New jurisdiction of the courts in certain cases


While focusing on the most notable changes in the amended Civil Procedure Code, it is possible to overlook the change in the jurisdiction of the courts in several categories of cases. But this change is vital to many litigants.

The amendment of the Civil Procedure Code introduced hundreds of changes to the code itself but also to auxiliary acts, particularly the Act on Court Costs in Civil Cases. The scope of these changes is broad, as can easily be grasped by the addition to the code of the new Art. 351 and 372. These provisions modify the existing jurisdiction of the courts in cases involving allegations of infringement of personal interests and cases involving banking activity.

Claims for protection of personal interests

From 7 November 2019, an action seeking protection of personal interests (i.e. involving defamation, personality rights and the like) may also be initiated before the court for the place of residence of the plaintiff, not only the defendant. This is allowed by the new Art. 351 of the Civil Procedure Code: “An action for protection of personal interests infringed using mass media may be commenced before the court proper for the place of residence or registered office of the plaintiff.”

This provision seems narrow, as it requires an allegation of infringement of personal interests via mass media. But there is no reason that the internet cannot be regarded as a form of mass media, as there is no statutory definition of “mass media” (as pointed out for example by the director of the Poznań Tax Chamber in the individual tax interpretation of 3 June 2016, ref. ILPB1/4511-1-298/16-2/AMN). And the encyclopaedia definition of this concept is broad enough to cover “devices and institutions through which content is transmitted to a very numerous and diverse audience; press, radio, television, also film (cinema), books (popular), music recordings (disks, cassettes), and ‘new media’: VHS, DVD, film recordings (cassettes, DVD), teletext, satellite or cable television, computer games, internet (computer)” (Encyklopedia PWN).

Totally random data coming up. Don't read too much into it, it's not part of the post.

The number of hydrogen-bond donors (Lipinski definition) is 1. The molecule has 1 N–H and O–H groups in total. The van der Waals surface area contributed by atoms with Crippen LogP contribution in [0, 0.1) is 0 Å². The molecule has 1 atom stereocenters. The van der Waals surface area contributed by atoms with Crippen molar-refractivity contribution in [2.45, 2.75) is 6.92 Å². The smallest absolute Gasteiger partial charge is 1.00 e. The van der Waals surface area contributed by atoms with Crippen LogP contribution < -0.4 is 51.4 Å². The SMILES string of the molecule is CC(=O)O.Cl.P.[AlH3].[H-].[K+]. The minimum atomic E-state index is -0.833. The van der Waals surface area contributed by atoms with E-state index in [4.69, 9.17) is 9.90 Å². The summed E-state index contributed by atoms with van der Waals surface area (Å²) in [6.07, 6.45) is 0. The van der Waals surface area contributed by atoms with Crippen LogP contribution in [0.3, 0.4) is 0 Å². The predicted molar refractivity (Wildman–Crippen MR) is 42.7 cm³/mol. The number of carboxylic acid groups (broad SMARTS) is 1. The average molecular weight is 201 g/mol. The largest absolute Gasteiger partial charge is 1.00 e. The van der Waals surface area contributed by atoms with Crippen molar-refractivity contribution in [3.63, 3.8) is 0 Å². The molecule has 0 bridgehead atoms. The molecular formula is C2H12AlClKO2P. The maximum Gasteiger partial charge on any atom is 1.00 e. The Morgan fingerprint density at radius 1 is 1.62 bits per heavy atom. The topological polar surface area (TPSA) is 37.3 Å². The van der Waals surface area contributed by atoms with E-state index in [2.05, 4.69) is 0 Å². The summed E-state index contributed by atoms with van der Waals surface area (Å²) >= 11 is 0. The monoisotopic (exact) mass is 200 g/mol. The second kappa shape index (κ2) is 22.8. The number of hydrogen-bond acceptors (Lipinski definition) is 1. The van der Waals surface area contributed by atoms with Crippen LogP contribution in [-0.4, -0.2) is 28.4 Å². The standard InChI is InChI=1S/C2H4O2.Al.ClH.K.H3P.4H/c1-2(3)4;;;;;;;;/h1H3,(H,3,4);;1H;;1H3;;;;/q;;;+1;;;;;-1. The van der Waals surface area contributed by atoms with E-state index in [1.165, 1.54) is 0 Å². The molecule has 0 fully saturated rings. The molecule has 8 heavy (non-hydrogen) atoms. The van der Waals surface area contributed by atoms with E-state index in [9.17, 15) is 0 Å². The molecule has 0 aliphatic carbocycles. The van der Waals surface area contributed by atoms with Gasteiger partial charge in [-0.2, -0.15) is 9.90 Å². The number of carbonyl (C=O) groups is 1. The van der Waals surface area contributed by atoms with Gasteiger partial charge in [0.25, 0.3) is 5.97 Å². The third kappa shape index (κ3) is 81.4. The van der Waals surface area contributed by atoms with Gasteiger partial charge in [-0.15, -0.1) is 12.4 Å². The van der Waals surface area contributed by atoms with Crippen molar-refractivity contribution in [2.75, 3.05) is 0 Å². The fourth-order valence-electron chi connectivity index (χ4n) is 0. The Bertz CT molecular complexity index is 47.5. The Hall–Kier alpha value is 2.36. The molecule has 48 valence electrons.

With such a broad definition, the change may prove truly significant.

Statement of claim for banking activity

But the change introduced in Art. 372 of the Civil Procedure Code may prove even more significant (at least in light of the judgment by the Court of Justice on forex mortgage borrowers in Poland in Dziubak v Raiffeisen Bank International (C-260/18, 3 October 2019)). Under that provision:

§1. An action for a claim arising out of banking activity against a bank, other organisational unit authorised to perform banking activities, or their legal successors, may be initiated before the court proper to the place of residence or registered office of the plaintiff.

§2. §1 shall also apply to an action against a mortgage bank or its legal successor for a claim arising out of the activity of the mortgage bank.

Unlike “mass media,” “banking activities” are statutorily defined. Art. 5(1) of the Banking Law provides:

1. The following are banking activities:

1) acceptance of cash deposits payable upon demand or at the end of a designated period, as well as operating accounts for such deposits;

2) operating other bank accounts;

3) granting credit;

4) granting and confirming bank guarantees, and granting and confirming letters of credit;